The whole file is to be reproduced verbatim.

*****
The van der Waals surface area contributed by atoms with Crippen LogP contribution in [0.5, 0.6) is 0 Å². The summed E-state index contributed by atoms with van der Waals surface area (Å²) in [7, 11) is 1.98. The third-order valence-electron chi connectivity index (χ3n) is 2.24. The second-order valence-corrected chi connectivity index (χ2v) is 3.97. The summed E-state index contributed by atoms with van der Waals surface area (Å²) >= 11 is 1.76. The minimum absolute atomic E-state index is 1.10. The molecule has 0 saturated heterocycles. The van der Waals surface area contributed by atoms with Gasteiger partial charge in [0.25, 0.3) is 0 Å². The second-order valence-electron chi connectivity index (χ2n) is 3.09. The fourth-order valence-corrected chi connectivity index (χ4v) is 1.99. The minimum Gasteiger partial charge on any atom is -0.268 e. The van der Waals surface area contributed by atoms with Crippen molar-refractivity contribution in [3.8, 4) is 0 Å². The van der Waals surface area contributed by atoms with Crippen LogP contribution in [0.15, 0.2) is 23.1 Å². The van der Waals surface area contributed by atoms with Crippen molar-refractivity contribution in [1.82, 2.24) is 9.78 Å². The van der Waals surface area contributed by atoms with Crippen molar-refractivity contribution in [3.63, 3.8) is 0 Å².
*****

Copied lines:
The van der Waals surface area contributed by atoms with Crippen LogP contribution in [0.5, 0.6) is 0 Å². The summed E-state index contributed by atoms with van der Waals surface area (Å²) in [7, 11) is 1.98. The third-order valence-electron chi connectivity index (χ3n) is 2.24. The second-order valence-corrected chi connectivity index (χ2v) is 3.97. The summed E-state index contributed by atoms with van der Waals surface area (Å²) >= 11 is 1.76. The minimum absolute atomic E-state index is 1.10. The molecule has 0 saturated heterocycles. The van der Waals surface area contributed by atoms with Gasteiger partial charge in [0.25, 0.3) is 0 Å². The second-order valence-electron chi connectivity index (χ2n) is 3.09. The fourth-order valence-corrected chi connectivity index (χ4v) is 1.99. The minimum Gasteiger partial charge on any atom is -0.268 e. The van der Waals surface area contributed by atoms with Crippen molar-refractivity contribution in [3.8, 4) is 0 Å². The van der Waals surface area contributed by atoms with Crippen LogP contribution in [0.15, 0.2) is 23.1 Å². The van der Waals surface area contributed by atoms with Crippen molar-refractivity contribution in [1.82, 2.24) is 9.78 Å². The van der Waals surface area contributed by atoms with Crippen molar-refractivity contribution in [3.63, 3.8) is 0 Å².